|French President Hollande|
|Dining Inside the White House|
|Columbia Valley Cab|
But last week’s offerings were much more palatable, price-wise, with the most expensive vino coming in around $45 - $60 a bottle. And all of the wines served had exceptional wine scores, so quality doesn’t appear to have been compromised, as some have suggested.
|La Proportion Doree|
“La Proportion Doree” from Napa Valley. This Bordeaux-style blend of Semillon, Sauvignon Blanc and Muscadelle was crafted by Luc Morlet, who grew up in Avenay-Val d’Or, France as a fourth generation winemaker. Morlet worked for vineyards and wineries in the south of France before moving to the U.S. in 1996. The Bordeaux blend retails between $45 and $60 a bottle and has a 95-point wine rating from Robert Parker. It was served with a winter garden salad of petite radishes and baby carrots on a bed of lettuce with a red wine vinaigrette.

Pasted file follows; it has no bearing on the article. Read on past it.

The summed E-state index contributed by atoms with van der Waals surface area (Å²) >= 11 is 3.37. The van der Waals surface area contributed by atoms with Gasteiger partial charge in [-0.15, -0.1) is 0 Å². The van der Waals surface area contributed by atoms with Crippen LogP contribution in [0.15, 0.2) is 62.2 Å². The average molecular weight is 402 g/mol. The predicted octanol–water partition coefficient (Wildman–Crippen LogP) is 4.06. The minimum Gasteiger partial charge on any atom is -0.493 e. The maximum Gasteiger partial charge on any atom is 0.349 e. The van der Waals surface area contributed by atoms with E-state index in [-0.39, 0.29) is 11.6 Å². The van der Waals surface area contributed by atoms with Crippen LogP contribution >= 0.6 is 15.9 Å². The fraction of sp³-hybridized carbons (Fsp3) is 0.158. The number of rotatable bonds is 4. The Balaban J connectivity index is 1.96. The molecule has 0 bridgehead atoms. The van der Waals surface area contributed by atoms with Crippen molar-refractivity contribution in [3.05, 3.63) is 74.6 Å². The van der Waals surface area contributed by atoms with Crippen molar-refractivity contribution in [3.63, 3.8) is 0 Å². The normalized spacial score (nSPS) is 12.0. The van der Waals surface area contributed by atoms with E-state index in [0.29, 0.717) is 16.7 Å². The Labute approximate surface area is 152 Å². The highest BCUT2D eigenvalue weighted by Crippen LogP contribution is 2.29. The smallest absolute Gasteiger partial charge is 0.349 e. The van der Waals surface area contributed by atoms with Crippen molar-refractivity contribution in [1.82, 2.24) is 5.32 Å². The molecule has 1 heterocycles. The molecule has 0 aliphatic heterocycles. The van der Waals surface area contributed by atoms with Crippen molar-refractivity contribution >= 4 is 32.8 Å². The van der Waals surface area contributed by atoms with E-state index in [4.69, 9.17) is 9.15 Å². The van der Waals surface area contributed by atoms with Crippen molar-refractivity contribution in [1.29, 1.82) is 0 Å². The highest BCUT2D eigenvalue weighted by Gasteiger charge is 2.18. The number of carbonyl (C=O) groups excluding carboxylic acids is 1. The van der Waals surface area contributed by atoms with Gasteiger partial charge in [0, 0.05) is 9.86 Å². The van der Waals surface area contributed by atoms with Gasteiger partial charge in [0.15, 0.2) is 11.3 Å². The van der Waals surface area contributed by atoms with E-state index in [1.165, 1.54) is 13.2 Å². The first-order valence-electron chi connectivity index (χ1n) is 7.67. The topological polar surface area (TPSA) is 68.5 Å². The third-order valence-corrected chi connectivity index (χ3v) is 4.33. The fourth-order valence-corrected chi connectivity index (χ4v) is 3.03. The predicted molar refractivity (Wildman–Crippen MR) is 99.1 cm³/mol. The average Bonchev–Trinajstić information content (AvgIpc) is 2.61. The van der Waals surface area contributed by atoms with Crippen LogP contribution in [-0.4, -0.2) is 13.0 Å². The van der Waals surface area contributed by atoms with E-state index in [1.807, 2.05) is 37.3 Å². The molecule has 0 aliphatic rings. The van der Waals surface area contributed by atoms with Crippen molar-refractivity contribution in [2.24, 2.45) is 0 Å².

|Blanc de Chardonnay|
White House staff said that all of the wines selected had a connection to France and were selected because of that symbolic gesture, not as a desire to be “cheap.”
|Preparing a White House Meal|
All in all, it is good to see that the White House actually took the initiative to reduce the prices of the wines poured, and found a French connection with each of the vinos, too. While more expensive wines may make some feel that we are treating our foreign guests “royally”, a modest price should not influence the inclusion or exclusion of a wine. Quality should be what matters, and if a quality wine is available for a more reasonable price, then why not serve it?
If a wine can score 90 points or above amid our myriad of wine rating agencies and critics, then why is it not appropriate to serve to heads of state?
Put another way: if this is a quality wine the average American can afford and would buy for a special meal– then why not serve it to the guests of our country, just as we would serve it to the guests in our homes? Then they can experience a true taste of what America drinks!
|White House at Night|